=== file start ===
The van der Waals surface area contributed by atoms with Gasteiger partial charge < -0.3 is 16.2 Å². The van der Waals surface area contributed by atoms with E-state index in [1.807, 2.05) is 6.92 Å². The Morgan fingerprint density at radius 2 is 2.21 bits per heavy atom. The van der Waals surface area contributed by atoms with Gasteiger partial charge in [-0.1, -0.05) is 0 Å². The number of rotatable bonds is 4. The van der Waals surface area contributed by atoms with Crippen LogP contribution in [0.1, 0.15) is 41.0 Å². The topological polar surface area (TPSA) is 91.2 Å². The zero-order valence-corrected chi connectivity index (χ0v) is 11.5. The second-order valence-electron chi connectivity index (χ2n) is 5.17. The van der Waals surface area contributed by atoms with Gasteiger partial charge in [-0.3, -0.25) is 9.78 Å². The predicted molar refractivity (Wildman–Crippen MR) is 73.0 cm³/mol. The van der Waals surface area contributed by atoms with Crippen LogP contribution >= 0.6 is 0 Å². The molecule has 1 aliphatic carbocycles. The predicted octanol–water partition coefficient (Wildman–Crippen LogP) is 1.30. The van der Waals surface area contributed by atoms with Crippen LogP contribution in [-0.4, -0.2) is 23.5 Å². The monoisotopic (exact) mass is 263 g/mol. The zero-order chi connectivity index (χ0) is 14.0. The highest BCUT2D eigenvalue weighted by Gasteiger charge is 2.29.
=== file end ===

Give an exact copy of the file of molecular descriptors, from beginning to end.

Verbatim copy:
The van der Waals surface area contributed by atoms with Gasteiger partial charge < -0.3 is 16.2 Å². The van der Waals surface area contributed by atoms with E-state index in [1.807, 2.05) is 6.92 Å². The Morgan fingerprint density at radius 2 is 2.21 bits per heavy atom. The van der Waals surface area contributed by atoms with Gasteiger partial charge in [-0.1, -0.05) is 0 Å². The number of rotatable bonds is 4. The van der Waals surface area contributed by atoms with Crippen LogP contribution in [0.1, 0.15) is 41.0 Å². The topological polar surface area (TPSA) is 91.2 Å². The zero-order valence-corrected chi connectivity index (χ0v) is 11.5. The second-order valence-electron chi connectivity index (χ2n) is 5.17. The van der Waals surface area contributed by atoms with Gasteiger partial charge in [-0.3, -0.25) is 9.78 Å². The predicted molar refractivity (Wildman–Crippen MR) is 73.0 cm³/mol. The van der Waals surface area contributed by atoms with Crippen LogP contribution >= 0.6 is 0 Å². The molecule has 1 aliphatic carbocycles. The predicted octanol–water partition coefficient (Wildman–Crippen LogP) is 1.30. The van der Waals surface area contributed by atoms with Crippen LogP contribution in [-0.4, -0.2) is 23.5 Å². The monoisotopic (exact) mass is 263 g/mol. The zero-order chi connectivity index (χ0) is 14.0. The highest BCUT2D eigenvalue weighted by Gasteiger charge is 2.29.